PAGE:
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Def Leppard Explain Why They Finally Embraced Streaming
“We weren’t going to be victims of the industry,” singer Joe Elliott says
For years, Def Leppard were well situated among the ranks of Garth Brooks and Tool as holdouts on streaming services – artists with large, multiplatinum catalogues that still didn’t feel comfortable with the pros and cons of subscription-based music schemes. The hard rockers had long been at war with their label, Universal, about the topic, even recording self-described “forgeries” of “Pour Some Sugar on Me” and “Rock of Ages” that were self-released so they would earn what they considered a fair wage. “We just sent [the label] a letter saying, ‘No matter what you want, you are going to get “no” as an answer, so don’t ask,'” Elliott said in 2012.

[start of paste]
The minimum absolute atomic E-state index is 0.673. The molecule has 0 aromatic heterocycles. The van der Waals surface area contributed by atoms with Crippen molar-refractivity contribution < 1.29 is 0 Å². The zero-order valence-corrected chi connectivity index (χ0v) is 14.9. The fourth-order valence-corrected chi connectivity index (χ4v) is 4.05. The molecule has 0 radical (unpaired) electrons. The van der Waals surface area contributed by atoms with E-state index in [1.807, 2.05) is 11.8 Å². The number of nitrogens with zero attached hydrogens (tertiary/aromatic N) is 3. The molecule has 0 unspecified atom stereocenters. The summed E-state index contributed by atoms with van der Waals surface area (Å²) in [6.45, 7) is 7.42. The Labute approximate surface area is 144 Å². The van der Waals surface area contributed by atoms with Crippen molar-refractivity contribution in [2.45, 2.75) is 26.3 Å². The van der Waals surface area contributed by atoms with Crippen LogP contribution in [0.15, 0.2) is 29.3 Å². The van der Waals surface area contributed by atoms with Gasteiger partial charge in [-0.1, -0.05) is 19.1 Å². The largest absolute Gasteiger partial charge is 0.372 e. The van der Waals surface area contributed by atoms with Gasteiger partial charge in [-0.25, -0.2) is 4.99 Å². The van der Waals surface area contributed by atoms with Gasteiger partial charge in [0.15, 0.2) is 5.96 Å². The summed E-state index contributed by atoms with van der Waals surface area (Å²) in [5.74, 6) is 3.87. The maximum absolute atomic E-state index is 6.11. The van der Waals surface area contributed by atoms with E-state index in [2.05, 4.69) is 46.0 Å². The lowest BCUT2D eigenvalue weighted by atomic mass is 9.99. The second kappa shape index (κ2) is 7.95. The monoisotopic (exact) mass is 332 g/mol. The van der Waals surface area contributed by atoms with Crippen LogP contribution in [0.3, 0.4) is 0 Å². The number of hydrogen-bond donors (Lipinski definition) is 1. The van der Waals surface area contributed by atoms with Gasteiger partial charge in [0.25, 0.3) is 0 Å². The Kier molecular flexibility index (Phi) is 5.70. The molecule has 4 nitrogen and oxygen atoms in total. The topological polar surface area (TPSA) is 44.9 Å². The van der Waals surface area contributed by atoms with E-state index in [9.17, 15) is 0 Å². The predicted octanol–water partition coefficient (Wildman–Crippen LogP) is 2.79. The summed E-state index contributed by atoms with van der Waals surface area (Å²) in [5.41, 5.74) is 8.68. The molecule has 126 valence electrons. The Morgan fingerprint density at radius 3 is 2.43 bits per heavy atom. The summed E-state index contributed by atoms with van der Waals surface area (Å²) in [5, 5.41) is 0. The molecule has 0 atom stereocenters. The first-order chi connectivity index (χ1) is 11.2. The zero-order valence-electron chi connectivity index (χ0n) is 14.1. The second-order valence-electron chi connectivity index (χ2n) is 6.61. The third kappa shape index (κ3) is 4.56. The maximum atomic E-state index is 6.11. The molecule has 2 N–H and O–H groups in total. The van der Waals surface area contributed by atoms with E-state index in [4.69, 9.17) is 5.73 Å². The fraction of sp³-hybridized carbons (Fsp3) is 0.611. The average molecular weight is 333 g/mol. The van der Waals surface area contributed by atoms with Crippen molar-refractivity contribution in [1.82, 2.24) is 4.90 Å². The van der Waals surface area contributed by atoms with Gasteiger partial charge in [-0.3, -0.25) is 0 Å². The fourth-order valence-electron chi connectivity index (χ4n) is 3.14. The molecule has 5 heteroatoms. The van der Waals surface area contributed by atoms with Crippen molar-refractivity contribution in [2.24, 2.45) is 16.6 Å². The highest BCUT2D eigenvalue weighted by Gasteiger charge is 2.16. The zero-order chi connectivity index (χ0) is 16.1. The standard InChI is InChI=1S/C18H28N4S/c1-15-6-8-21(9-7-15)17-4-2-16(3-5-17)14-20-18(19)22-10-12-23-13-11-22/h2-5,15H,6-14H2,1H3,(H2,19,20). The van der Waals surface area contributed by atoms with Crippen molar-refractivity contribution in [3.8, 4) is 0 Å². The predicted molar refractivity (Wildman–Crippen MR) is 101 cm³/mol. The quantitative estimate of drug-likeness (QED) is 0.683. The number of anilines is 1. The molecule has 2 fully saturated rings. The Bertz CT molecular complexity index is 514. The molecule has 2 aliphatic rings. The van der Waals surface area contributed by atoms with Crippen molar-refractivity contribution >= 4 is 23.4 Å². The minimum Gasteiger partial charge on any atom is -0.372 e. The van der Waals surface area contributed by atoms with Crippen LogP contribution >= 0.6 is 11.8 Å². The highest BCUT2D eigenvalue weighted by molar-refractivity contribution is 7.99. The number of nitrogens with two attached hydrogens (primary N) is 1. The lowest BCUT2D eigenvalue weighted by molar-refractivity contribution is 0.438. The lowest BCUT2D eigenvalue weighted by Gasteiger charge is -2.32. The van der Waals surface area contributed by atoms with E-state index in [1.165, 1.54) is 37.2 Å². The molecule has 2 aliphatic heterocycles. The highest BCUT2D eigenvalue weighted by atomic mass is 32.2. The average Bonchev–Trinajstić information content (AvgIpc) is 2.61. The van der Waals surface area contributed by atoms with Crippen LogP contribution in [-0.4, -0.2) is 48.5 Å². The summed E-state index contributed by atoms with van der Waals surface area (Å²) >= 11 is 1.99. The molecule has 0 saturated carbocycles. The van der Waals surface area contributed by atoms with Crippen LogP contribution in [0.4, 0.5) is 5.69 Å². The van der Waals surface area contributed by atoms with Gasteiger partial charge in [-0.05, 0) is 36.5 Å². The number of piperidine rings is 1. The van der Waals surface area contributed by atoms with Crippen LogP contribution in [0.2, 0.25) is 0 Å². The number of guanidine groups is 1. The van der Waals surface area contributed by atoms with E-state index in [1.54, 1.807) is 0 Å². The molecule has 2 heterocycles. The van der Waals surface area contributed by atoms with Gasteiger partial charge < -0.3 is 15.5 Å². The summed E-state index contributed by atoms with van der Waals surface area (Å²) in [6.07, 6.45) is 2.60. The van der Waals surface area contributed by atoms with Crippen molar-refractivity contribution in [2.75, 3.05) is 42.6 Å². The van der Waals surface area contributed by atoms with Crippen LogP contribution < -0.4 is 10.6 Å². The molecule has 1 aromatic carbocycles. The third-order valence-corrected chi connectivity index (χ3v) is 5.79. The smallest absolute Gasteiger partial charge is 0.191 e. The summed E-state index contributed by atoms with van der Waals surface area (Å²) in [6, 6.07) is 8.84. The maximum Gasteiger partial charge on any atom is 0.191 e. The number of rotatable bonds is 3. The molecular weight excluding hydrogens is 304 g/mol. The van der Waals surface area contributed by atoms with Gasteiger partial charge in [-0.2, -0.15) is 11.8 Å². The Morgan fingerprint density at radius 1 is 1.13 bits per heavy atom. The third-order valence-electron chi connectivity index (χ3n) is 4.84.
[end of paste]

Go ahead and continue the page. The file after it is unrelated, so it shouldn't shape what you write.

But things have changed. Beginning Friday, fans can stream all of the band’s major releases, going back to their 1979 debut, The Def Leppard E.P., on all major streaming services. “We needed the right deal for the band,” frontman Joe Elliott tells Rolling Stone. “We weren’t going to be victims of the industry. We signed our deal with Mercury many, many decades ago when there was no digital part of the record deal. So when [our contract ended] in 2009, we were free to do whatever we wanted to do. We were so busy touring and not worrying about the back catalogue – because people were still buying CDs – that we weren’t sure about [embracing] streaming.”
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